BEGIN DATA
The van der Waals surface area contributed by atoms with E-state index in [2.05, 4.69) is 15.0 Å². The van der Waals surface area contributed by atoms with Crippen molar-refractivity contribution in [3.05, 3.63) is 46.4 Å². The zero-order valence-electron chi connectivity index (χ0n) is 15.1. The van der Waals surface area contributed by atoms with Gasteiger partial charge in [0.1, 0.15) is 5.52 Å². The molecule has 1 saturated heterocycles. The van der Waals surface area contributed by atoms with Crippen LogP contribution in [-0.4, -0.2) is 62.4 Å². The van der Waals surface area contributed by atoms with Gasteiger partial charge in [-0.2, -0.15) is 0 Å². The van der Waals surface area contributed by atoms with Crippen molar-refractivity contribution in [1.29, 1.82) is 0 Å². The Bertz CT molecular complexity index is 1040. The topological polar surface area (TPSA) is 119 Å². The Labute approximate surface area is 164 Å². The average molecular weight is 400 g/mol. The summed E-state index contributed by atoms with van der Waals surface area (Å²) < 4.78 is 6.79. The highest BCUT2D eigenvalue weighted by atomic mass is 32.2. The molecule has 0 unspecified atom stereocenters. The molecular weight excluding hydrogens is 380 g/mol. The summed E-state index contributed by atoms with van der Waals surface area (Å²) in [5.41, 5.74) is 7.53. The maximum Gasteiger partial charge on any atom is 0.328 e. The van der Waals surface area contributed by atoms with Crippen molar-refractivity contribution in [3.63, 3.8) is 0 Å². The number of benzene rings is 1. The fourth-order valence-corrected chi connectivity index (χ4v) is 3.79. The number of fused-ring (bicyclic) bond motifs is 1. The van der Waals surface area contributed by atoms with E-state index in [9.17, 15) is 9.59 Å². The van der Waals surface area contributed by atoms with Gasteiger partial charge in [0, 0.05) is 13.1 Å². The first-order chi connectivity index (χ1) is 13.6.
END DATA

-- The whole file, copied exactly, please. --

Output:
The van der Waals surface area contributed by atoms with E-state index in [2.05, 4.69) is 15.0 Å². The van der Waals surface area contributed by atoms with Crippen molar-refractivity contribution in [3.05, 3.63) is 46.4 Å². The zero-order valence-electron chi connectivity index (χ0n) is 15.1. The van der Waals surface area contributed by atoms with Gasteiger partial charge in [0.1, 0.15) is 5.52 Å². The molecule has 1 saturated heterocycles. The van der Waals surface area contributed by atoms with Crippen LogP contribution in [-0.4, -0.2) is 62.4 Å². The van der Waals surface area contributed by atoms with Gasteiger partial charge in [-0.2, -0.15) is 0 Å². The van der Waals surface area contributed by atoms with Crippen molar-refractivity contribution in [1.29, 1.82) is 0 Å². The Bertz CT molecular complexity index is 1040. The topological polar surface area (TPSA) is 119 Å². The Labute approximate surface area is 164 Å². The average molecular weight is 400 g/mol. The summed E-state index contributed by atoms with van der Waals surface area (Å²) < 4.78 is 6.79. The highest BCUT2D eigenvalue weighted by atomic mass is 32.2. The molecule has 0 unspecified atom stereocenters. The molecular weight excluding hydrogens is 380 g/mol. The summed E-state index contributed by atoms with van der Waals surface area (Å²) in [5.41, 5.74) is 7.53. The maximum Gasteiger partial charge on any atom is 0.328 e. The van der Waals surface area contributed by atoms with Crippen molar-refractivity contribution in [3.63, 3.8) is 0 Å². The number of benzene rings is 1. The fourth-order valence-corrected chi connectivity index (χ4v) is 3.79. The number of fused-ring (bicyclic) bond motifs is 1. The van der Waals surface area contributed by atoms with E-state index in [9.17, 15) is 9.59 Å². The van der Waals surface area contributed by atoms with Gasteiger partial charge in [0, 0.05) is 13.1 Å². The first-order chi connectivity index (χ1) is 13.6.